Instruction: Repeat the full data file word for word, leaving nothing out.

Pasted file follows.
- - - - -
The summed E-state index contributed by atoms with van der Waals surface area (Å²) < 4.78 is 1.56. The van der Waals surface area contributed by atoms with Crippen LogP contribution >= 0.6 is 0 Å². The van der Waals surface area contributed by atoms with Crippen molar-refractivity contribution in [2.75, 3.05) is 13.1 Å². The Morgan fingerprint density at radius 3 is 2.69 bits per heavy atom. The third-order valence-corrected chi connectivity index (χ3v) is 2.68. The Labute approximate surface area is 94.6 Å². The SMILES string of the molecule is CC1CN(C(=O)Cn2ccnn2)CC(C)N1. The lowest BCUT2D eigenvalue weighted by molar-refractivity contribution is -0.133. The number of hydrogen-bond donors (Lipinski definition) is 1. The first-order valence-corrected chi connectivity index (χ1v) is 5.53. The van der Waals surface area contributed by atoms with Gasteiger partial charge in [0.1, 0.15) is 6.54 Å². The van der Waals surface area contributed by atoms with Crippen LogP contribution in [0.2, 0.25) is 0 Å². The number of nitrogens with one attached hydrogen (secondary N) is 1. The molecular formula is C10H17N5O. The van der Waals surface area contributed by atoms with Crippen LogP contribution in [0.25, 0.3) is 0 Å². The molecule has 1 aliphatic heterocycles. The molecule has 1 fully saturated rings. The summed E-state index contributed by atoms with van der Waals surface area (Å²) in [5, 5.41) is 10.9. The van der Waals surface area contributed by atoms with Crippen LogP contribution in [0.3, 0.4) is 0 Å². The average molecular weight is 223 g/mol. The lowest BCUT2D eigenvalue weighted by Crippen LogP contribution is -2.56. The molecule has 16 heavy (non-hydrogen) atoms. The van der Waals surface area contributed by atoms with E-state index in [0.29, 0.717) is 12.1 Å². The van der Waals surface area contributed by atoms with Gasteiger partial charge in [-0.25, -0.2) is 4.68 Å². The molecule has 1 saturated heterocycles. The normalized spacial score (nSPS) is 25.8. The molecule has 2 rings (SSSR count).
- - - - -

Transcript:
The summed E-state index contributed by atoms with van der Waals surface area (Å²) < 4.78 is 1.56. The van der Waals surface area contributed by atoms with Crippen LogP contribution >= 0.6 is 0 Å². The van der Waals surface area contributed by atoms with Crippen molar-refractivity contribution in [2.75, 3.05) is 13.1 Å². The Morgan fingerprint density at radius 3 is 2.69 bits per heavy atom. The third-order valence-corrected chi connectivity index (χ3v) is 2.68. The Labute approximate surface area is 94.6 Å². The SMILES string of the molecule is CC1CN(C(=O)Cn2ccnn2)CC(C)N1. The lowest BCUT2D eigenvalue weighted by molar-refractivity contribution is -0.133. The number of hydrogen-bond donors (Lipinski definition) is 1. The first-order valence-corrected chi connectivity index (χ1v) is 5.53. The van der Waals surface area contributed by atoms with Gasteiger partial charge in [0.1, 0.15) is 6.54 Å². The van der Waals surface area contributed by atoms with Crippen LogP contribution in [0.2, 0.25) is 0 Å². The number of nitrogens with one attached hydrogen (secondary N) is 1. The molecular formula is C10H17N5O. The van der Waals surface area contributed by atoms with Crippen LogP contribution in [0.25, 0.3) is 0 Å². The molecule has 1 aliphatic heterocycles. The molecule has 1 fully saturated rings. The summed E-state index contributed by atoms with van der Waals surface area (Å²) in [5, 5.41) is 10.9. The van der Waals surface area contributed by atoms with Crippen LogP contribution in [0.3, 0.4) is 0 Å². The average molecular weight is 223 g/mol. The lowest BCUT2D eigenvalue weighted by Crippen LogP contribution is -2.56. The molecule has 16 heavy (non-hydrogen) atoms. The van der Waals surface area contributed by atoms with E-state index in [0.29, 0.717) is 12.1 Å². The van der Waals surface area contributed by atoms with Gasteiger partial charge in [-0.25, -0.2) is 4.68 Å². The molecule has 1 saturated heterocycles. The normalized spacial score (nSPS) is 25.8. The molecule has 2 rings (SSSR count).